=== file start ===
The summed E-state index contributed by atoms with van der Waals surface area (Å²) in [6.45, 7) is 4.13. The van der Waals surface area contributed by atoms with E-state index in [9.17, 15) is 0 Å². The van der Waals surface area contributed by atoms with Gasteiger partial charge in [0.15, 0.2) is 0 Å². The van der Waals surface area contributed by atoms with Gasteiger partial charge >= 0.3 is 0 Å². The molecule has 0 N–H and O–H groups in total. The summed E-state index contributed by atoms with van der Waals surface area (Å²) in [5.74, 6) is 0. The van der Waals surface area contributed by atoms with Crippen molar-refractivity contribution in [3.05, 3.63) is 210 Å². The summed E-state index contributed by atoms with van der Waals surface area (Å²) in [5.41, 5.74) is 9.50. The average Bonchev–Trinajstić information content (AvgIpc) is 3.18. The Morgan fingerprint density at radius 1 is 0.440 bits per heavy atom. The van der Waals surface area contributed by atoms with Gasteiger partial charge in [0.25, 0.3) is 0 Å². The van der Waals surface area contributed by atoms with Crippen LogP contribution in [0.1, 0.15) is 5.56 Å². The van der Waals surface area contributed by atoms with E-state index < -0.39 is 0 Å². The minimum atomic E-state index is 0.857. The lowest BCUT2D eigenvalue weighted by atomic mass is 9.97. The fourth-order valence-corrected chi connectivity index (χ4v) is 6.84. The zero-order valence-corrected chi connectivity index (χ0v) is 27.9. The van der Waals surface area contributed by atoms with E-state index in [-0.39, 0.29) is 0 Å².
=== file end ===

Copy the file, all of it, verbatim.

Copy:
The summed E-state index contributed by atoms with van der Waals surface area (Å²) in [6.45, 7) is 4.13. The van der Waals surface area contributed by atoms with E-state index in [9.17, 15) is 0 Å². The van der Waals surface area contributed by atoms with Gasteiger partial charge in [0.15, 0.2) is 0 Å². The van der Waals surface area contributed by atoms with Gasteiger partial charge >= 0.3 is 0 Å². The molecule has 0 N–H and O–H groups in total. The summed E-state index contributed by atoms with van der Waals surface area (Å²) in [5.74, 6) is 0. The van der Waals surface area contributed by atoms with Crippen molar-refractivity contribution in [3.05, 3.63) is 210 Å². The summed E-state index contributed by atoms with van der Waals surface area (Å²) in [5.41, 5.74) is 9.50. The average Bonchev–Trinajstić information content (AvgIpc) is 3.18. The Morgan fingerprint density at radius 1 is 0.440 bits per heavy atom. The van der Waals surface area contributed by atoms with Gasteiger partial charge in [0.25, 0.3) is 0 Å². The van der Waals surface area contributed by atoms with Crippen LogP contribution in [0.1, 0.15) is 5.56 Å². The van der Waals surface area contributed by atoms with E-state index < -0.39 is 0 Å². The minimum atomic E-state index is 0.857. The lowest BCUT2D eigenvalue weighted by atomic mass is 9.97. The fourth-order valence-corrected chi connectivity index (χ4v) is 6.84. The zero-order valence-corrected chi connectivity index (χ0v) is 27.9. The van der Waals surface area contributed by atoms with E-state index in [-0.39, 0.29) is 0 Å².